In June this year, the Tamil Nadu Government had announced that single-use plastic will be banned in the state from January 1, 2019.

Plastic ban discriminatory in nature TN Plastic Manufacturers Association to protestSource: Pixabay/Image for Representation Only
news Plastic Ban Wednesday, December 12, 2018 - 11:56

Tamil Nadu Plastic Manufacturers’ Association (TAPMA) has planned to hold a demonstration on Thursday, asking Tamil Nadu government to withdraw its plastic ban that would take effect from January 1, 2019. TAPMA members allege that the government order is discriminatory in nature, which allows the use of plastics in many government sectors and large-scale private sectors, while the same is banned for the public and small-scale private sectors.

A press release from TAPMA reads, “The government order bans all forms of plastics packaging including by small retail outlets, grocery shops, whereas the same is permitted for MNCs and FMCG companies. This will hit the businesses of over 200,000 small vendors, hawkers, shops, hotels, restaurants, sweet shops, etc.”

In June this year, to coincide with the World Environment Day, the Tamil Nadu government had announced that single-use plastic will be banned in the state from January 1, 2019.

Single-use plastics are commonly used for plastic packaging and include items like grocery bags, food containers, bottles, straws, containers, cups and cutlery.

Speaking at a press event, B Swaminathan, Chairman, Environment Committee, TAPMA had remarked, “It is unfortunate that instead of taking a considered decision based on scientific facts, the state government has chosen to announce the ban under Rule 110 in the Tamil Nadu Assembly, as a pet project, and the same is reluctantly being implemented by the officials of various departments.”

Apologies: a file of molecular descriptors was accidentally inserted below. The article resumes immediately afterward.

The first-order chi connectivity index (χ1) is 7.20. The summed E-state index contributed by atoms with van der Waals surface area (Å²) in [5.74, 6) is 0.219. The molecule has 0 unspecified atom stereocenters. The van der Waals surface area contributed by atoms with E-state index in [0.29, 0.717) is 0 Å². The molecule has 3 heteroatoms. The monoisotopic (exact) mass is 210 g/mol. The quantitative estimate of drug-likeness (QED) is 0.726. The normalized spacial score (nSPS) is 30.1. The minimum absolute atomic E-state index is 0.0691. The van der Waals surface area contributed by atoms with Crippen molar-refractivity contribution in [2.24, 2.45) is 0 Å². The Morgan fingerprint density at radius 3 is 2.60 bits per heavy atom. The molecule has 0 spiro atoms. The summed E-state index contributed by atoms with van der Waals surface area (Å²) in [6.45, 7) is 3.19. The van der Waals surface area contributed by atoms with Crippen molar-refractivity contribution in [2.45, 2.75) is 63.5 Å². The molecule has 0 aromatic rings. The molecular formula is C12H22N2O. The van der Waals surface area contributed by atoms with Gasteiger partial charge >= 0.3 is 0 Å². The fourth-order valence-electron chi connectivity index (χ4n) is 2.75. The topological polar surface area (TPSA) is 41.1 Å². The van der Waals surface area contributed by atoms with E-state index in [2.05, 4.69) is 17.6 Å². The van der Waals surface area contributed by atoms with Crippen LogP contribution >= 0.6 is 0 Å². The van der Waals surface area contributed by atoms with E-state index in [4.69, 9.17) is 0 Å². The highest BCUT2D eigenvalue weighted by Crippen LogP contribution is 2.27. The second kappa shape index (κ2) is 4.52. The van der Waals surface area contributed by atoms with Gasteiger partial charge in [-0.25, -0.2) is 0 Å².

Speaking to TNM, Swaminathan says that consumers should be responsible for using plastic and disposing of it properly. “Does plastic litter by itself? People who use plastic are the ones who litter,” he says.

Swaminathan also draws attention to the government’s lack of a better strategy for dealing with plastic waste. “They should have better protocols in place to make sure plastics do not end up in dump yards. Instead, they have called for a ban. Why are you chocking the industries?” he asks.

The Association further points out that more than 5,000 plastics industries will be forced to close down and equipment and machines worth Rs 3,000 crores will remain idle. They also say that 200,000 direct workers will become unemployed. The press release also states that the government will lose GST revenue of Rs 1,800 crores annually as a result of this ban.

According to a Times of India report, the Tamil Nadu government is exploring possibilities to provide incentives for single-use plastic manufacturers to shift to alternate products. Industries Minister MC Sampath was quoted as saying, “Incentives could be offered for the affected plastic manufacturers for shifting to making plastic bags, cups and folders using papers instead of plastics. They may also manufacture areca leaf plates.”

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